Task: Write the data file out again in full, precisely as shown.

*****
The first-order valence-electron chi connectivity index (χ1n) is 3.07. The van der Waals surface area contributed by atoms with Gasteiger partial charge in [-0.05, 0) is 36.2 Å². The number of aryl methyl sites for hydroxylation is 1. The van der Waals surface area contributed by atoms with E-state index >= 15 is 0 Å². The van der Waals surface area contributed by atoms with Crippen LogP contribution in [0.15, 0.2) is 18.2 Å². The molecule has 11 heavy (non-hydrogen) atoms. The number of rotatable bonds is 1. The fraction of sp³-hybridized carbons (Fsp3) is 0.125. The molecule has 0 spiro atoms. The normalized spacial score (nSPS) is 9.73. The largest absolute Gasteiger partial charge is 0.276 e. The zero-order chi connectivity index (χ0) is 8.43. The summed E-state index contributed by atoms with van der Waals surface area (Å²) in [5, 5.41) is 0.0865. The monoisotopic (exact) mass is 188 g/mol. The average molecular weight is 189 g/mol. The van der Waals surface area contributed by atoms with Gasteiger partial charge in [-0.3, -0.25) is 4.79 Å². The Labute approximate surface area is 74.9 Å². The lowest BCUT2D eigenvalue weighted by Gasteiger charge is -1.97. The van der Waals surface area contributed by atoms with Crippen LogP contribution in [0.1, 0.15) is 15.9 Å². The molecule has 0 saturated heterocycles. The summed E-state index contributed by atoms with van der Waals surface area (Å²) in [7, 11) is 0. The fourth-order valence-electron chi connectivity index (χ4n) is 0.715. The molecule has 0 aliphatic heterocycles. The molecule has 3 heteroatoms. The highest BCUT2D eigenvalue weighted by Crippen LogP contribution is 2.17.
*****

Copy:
The first-order valence-electron chi connectivity index (χ1n) is 3.07. The van der Waals surface area contributed by atoms with Gasteiger partial charge in [-0.05, 0) is 36.2 Å². The number of aryl methyl sites for hydroxylation is 1. The van der Waals surface area contributed by atoms with E-state index >= 15 is 0 Å². The van der Waals surface area contributed by atoms with Crippen LogP contribution in [0.15, 0.2) is 18.2 Å². The molecule has 11 heavy (non-hydrogen) atoms. The number of rotatable bonds is 1. The fraction of sp³-hybridized carbons (Fsp3) is 0.125. The molecule has 0 spiro atoms. The normalized spacial score (nSPS) is 9.73. The largest absolute Gasteiger partial charge is 0.276 e. The zero-order chi connectivity index (χ0) is 8.43. The summed E-state index contributed by atoms with van der Waals surface area (Å²) in [5, 5.41) is 0.0865. The monoisotopic (exact) mass is 188 g/mol. The average molecular weight is 189 g/mol. The van der Waals surface area contributed by atoms with Gasteiger partial charge in [-0.3, -0.25) is 4.79 Å². The Labute approximate surface area is 74.9 Å². The lowest BCUT2D eigenvalue weighted by Gasteiger charge is -1.97. The van der Waals surface area contributed by atoms with Crippen LogP contribution in [0.1, 0.15) is 15.9 Å². The molecule has 0 saturated heterocycles. The summed E-state index contributed by atoms with van der Waals surface area (Å²) in [7, 11) is 0. The fourth-order valence-electron chi connectivity index (χ4n) is 0.715. The molecule has 0 aliphatic heterocycles. The molecule has 3 heteroatoms. The highest BCUT2D eigenvalue weighted by Crippen LogP contribution is 2.17.